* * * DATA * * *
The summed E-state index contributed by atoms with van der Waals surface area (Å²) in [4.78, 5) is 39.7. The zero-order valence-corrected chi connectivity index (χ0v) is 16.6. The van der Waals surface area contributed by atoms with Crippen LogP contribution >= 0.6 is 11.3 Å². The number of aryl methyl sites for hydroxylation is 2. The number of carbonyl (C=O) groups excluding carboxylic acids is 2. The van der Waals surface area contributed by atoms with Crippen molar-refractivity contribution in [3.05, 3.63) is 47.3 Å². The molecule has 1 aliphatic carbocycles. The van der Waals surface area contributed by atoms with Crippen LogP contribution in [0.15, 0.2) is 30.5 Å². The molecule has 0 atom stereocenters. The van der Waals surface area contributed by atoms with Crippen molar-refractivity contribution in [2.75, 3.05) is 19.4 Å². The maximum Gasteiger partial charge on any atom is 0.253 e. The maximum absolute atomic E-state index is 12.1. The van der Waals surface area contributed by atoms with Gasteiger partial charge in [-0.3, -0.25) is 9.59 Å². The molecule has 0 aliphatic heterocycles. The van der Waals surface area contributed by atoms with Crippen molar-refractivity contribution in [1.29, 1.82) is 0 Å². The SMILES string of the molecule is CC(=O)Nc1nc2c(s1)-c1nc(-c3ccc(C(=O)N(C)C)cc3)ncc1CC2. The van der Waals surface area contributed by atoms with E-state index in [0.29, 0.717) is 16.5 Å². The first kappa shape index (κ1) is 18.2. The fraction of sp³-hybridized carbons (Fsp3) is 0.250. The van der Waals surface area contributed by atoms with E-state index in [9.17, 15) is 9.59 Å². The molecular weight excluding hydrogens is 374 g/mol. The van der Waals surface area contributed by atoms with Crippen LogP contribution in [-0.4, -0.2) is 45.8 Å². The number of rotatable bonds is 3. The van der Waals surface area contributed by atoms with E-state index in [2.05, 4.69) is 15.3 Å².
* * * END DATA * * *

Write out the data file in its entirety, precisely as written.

The summed E-state index contributed by atoms with van der Waals surface area (Å²) in [4.78, 5) is 39.7. The zero-order valence-corrected chi connectivity index (χ0v) is 16.6. The van der Waals surface area contributed by atoms with Crippen LogP contribution >= 0.6 is 11.3 Å². The number of aryl methyl sites for hydroxylation is 2. The number of carbonyl (C=O) groups excluding carboxylic acids is 2. The van der Waals surface area contributed by atoms with Crippen molar-refractivity contribution in [3.05, 3.63) is 47.3 Å². The molecule has 1 aliphatic carbocycles. The van der Waals surface area contributed by atoms with Crippen LogP contribution in [0.15, 0.2) is 30.5 Å². The molecule has 0 atom stereocenters. The van der Waals surface area contributed by atoms with Crippen molar-refractivity contribution in [2.75, 3.05) is 19.4 Å². The maximum Gasteiger partial charge on any atom is 0.253 e. The maximum absolute atomic E-state index is 12.1. The van der Waals surface area contributed by atoms with Gasteiger partial charge in [-0.3, -0.25) is 9.59 Å². The molecule has 0 aliphatic heterocycles. The van der Waals surface area contributed by atoms with Crippen molar-refractivity contribution in [1.29, 1.82) is 0 Å². The SMILES string of the molecule is CC(=O)Nc1nc2c(s1)-c1nc(-c3ccc(C(=O)N(C)C)cc3)ncc1CC2. The van der Waals surface area contributed by atoms with E-state index in [0.29, 0.717) is 16.5 Å². The first kappa shape index (κ1) is 18.2. The fraction of sp³-hybridized carbons (Fsp3) is 0.250. The van der Waals surface area contributed by atoms with E-state index in [9.17, 15) is 9.59 Å². The molecular weight excluding hydrogens is 374 g/mol. The van der Waals surface area contributed by atoms with Crippen LogP contribution in [-0.4, -0.2) is 45.8 Å². The number of rotatable bonds is 3. The van der Waals surface area contributed by atoms with E-state index in [2.05, 4.69) is 15.3 Å².